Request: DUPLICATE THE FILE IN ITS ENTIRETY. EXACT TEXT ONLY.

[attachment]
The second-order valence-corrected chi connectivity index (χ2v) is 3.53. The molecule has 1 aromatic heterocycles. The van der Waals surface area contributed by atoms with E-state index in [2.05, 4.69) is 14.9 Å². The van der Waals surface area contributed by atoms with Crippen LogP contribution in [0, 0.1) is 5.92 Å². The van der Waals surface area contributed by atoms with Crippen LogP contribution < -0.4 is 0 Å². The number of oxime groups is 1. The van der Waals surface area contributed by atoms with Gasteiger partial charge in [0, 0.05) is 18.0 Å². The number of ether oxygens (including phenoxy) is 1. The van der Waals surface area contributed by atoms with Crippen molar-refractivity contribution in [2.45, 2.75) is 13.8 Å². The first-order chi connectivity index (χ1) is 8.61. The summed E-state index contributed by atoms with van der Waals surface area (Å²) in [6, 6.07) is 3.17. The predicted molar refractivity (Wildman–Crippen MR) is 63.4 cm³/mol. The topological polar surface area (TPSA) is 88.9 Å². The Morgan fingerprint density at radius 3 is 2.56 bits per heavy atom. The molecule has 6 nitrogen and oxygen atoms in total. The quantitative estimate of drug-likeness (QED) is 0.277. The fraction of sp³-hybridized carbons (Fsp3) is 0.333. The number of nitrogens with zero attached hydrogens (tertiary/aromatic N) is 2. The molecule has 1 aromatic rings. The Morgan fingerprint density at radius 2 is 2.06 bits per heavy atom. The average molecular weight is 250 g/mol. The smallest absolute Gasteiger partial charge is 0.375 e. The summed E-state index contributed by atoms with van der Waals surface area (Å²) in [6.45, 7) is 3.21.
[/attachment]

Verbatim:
The second-order valence-corrected chi connectivity index (χ2v) is 3.53. The molecule has 1 aromatic heterocycles. The van der Waals surface area contributed by atoms with E-state index in [2.05, 4.69) is 14.9 Å². The van der Waals surface area contributed by atoms with Crippen LogP contribution in [0, 0.1) is 5.92 Å². The van der Waals surface area contributed by atoms with Crippen LogP contribution < -0.4 is 0 Å². The number of oxime groups is 1. The van der Waals surface area contributed by atoms with Gasteiger partial charge in [0, 0.05) is 18.0 Å². The number of ether oxygens (including phenoxy) is 1. The van der Waals surface area contributed by atoms with Crippen molar-refractivity contribution in [2.45, 2.75) is 13.8 Å². The first-order chi connectivity index (χ1) is 8.61. The summed E-state index contributed by atoms with van der Waals surface area (Å²) in [6, 6.07) is 3.17. The predicted molar refractivity (Wildman–Crippen MR) is 63.4 cm³/mol. The topological polar surface area (TPSA) is 88.9 Å². The Morgan fingerprint density at radius 3 is 2.56 bits per heavy atom. The molecule has 6 nitrogen and oxygen atoms in total. The quantitative estimate of drug-likeness (QED) is 0.277. The fraction of sp³-hybridized carbons (Fsp3) is 0.333. The number of nitrogens with zero attached hydrogens (tertiary/aromatic N) is 2. The molecule has 1 aromatic rings. The Morgan fingerprint density at radius 2 is 2.06 bits per heavy atom. The average molecular weight is 250 g/mol. The smallest absolute Gasteiger partial charge is 0.375 e. The summed E-state index contributed by atoms with van der Waals surface area (Å²) in [6.45, 7) is 3.21.